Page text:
In an announcement today from the U.S. Department of Health and Human Services (HHS), licensed pharmacists are allowed to provide all vaccines recommended by the CDC's Advisory Committee on Immunization Practices (ACIP) to children aged 3 to 18. This would consequently allow for authorizing a future COVID-19 vaccine and would supersede any state's laws and regulations.
"Today’s action means easier access to lifesaving vaccines for our children, as we seek to ensure immunization rates remain high during the COVID-19 pandemic,” said HHS Secretary Alex Azar. “The Trump Administration has worked to allow pharmacists—alongside all of America’s heroic healthcare workers—to practice at the top of their license, empowering the public with more options to protect their health and well-being.”
From the release, the rules stipulate as follows:
- The vaccine must be approved or licensed by the Food and Drug Administration (FDA).
- The vaccination must be ordered and administered according to the CDC’s Advisory Committee on Immunization Practices (ACIP) immunization schedules.
- The licensed pharmacist must complete a practical training program of at least 20 hours that is approved by the Accreditation Council for Pharmacy Education (ACPE). This training program must include hands-on injection technique, clinical evaluation of indications and contraindications of vaccines, and the recognition and treatment of emergency reactions to vaccines.
- The licensed or registered pharmacy intern must complete a practical training program that is approved by the ACPE. This training program must include hands-on injection technique, clinical evaluation of indications and contraindications of vaccines, and the recognition and treatment of emergency reactions to vaccines.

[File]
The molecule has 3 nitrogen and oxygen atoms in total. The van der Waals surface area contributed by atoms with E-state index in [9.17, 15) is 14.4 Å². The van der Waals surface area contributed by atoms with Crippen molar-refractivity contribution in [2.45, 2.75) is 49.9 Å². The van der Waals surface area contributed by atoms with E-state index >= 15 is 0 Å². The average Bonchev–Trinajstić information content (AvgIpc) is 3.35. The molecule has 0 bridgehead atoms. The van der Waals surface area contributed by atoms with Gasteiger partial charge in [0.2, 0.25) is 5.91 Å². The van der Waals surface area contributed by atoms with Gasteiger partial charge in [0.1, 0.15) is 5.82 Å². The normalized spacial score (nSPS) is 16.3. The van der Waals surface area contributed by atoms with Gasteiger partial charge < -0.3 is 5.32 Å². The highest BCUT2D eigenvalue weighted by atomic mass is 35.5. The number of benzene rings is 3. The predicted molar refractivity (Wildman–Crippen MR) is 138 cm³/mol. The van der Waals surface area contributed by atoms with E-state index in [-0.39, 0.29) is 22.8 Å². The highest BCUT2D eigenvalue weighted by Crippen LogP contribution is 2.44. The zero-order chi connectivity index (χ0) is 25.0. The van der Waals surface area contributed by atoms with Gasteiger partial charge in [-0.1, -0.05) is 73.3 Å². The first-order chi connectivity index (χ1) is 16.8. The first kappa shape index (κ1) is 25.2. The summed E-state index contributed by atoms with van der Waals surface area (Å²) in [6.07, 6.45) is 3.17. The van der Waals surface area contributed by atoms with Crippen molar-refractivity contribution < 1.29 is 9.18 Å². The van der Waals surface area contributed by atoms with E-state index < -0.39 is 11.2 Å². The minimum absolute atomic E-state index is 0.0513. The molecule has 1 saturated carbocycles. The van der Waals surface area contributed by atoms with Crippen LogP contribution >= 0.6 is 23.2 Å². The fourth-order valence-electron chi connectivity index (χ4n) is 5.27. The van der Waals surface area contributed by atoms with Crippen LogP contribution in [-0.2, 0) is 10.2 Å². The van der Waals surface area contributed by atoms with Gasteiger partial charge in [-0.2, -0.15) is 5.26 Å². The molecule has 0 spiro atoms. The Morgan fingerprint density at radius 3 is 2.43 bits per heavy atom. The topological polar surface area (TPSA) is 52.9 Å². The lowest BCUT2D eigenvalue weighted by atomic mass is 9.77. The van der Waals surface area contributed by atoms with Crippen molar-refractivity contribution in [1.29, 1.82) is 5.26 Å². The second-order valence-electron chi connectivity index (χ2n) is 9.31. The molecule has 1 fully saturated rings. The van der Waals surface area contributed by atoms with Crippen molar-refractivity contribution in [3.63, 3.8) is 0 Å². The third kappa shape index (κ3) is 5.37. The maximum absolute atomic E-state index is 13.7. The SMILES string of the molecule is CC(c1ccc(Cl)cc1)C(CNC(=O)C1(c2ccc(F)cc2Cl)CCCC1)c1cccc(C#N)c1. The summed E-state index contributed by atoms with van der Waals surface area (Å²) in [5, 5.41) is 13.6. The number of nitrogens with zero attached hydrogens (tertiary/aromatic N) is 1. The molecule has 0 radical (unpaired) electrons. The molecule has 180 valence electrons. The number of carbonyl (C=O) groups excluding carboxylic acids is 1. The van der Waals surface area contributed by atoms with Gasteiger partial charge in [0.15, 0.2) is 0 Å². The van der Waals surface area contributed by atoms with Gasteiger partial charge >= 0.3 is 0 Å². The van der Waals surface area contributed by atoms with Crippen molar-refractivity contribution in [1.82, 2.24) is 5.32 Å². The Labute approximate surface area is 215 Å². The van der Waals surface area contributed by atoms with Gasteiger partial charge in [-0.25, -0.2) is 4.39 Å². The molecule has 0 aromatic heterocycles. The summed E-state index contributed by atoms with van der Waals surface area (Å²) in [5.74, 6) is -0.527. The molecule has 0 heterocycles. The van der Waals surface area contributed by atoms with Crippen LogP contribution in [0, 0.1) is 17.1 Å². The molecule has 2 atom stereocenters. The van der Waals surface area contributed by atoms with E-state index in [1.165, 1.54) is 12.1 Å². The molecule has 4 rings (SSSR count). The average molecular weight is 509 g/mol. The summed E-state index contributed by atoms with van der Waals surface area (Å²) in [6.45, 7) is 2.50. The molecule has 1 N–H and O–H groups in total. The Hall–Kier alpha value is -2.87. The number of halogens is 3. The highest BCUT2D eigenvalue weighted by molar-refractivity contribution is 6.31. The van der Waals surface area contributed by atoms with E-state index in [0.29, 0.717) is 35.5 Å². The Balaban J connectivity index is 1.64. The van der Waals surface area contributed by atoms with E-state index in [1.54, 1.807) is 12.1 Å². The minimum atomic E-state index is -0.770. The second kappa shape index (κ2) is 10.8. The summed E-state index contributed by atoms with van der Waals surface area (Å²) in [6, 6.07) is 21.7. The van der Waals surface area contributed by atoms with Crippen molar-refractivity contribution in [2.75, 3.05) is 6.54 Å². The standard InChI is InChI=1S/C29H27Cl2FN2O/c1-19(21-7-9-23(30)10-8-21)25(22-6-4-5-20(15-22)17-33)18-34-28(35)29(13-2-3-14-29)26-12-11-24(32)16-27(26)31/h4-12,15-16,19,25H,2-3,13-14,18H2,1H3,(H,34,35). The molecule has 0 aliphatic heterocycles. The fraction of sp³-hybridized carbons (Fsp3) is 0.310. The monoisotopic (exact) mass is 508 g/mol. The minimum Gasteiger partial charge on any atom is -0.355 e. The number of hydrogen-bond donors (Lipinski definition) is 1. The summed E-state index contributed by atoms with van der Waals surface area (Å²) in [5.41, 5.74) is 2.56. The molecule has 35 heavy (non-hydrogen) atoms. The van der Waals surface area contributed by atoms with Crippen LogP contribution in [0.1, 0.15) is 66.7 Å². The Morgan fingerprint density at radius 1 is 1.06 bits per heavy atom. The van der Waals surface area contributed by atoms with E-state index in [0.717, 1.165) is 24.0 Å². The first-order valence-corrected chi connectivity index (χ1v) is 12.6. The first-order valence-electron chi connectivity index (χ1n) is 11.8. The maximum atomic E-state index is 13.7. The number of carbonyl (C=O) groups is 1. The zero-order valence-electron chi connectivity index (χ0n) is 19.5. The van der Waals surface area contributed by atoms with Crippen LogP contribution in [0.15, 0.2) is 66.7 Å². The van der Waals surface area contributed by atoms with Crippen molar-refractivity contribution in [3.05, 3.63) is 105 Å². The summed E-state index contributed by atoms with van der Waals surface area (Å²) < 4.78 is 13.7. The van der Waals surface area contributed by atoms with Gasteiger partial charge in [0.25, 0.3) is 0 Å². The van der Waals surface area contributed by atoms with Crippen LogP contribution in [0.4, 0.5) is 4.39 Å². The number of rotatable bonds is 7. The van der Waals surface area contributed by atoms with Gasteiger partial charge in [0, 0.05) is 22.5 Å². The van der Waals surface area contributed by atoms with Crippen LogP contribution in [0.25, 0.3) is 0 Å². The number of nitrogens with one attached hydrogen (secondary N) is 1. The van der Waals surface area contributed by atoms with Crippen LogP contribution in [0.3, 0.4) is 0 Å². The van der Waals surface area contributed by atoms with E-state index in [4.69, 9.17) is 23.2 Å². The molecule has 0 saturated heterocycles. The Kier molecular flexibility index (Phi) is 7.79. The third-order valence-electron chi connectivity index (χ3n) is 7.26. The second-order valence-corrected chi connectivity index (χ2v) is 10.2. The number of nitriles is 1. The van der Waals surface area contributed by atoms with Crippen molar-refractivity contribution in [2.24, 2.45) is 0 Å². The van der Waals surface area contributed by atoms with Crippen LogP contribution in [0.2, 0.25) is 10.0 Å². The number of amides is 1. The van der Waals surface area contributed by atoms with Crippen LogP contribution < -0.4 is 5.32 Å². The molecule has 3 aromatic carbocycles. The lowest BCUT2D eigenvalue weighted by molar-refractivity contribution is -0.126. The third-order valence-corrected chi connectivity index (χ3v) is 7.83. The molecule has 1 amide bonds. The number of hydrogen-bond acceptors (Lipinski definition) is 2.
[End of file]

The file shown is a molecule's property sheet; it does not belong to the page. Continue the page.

- The licensed pharmacist and licensed or registered pharmacy intern must have a current certificate in basic cardiopulmonary resuscitation.
- The licensed pharmacist must complete a minimum of two hours of ACPE-approved, immunization-related continuing pharmacy education during each State licensing period.
- The licensed pharmacist must comply with recordkeeping and reporting requirements of the jurisdiction in which he or she administers vaccines, including informing the patient’s primary-care provider when available, submitting the required immunization information to the State or local immunization information system (vaccine registry), complying with requirements with respect to reporting adverse events, and complying with requirements whereby the person administering a vaccine must review the vaccine registry or other vaccination records prior to administering a vaccine.
- The licensed pharmacist must inform his or her childhood-vaccination patients and the adult caregivers accompanying the children of the importance of a well-child visit with a pediatrician or other licensed primary care provider and refer patients as appropriate.
"This is great news from HHS," said Scott J. Knoer, MS, PharmD, FASHP, Executive Vice President and CEO of APhA. "We have long advocated that pharmacists are uniquely positioned to address this public health emergency, and we worked with HHS to develop this strategy to engage all pharmacists. As Admiral Brett Giroir, the assistant secretary for health, said today, pharmacists have always been a trusted voice in the community, and they're accessible. We couldn't agree more!"
The decision comes in a time when routine vaccinations for children are reaching a low point, compounded by the stay-at-home lifestyle during the coronavirus pandemic.
“As a pediatric critical care physician who has treated critically ill children suffering from vaccine preventable diseases, I know first-hand the devastation to the child – and to the family and community – of a death or severe brain damage that could have been avoided by a safe and effective vaccine,” said HHS Assistant Secretary for Health Brett P. Giroir, M.D. "The cornerstone of public health, vaccines, makes these dreaded diseases preventable. As we expand options during the COVID-19 response, we are also reminding parents, grandparents, and caretakers that there is no substitute for a critically important well-child visit with a pediatrician or other licensed primary care provider when available.”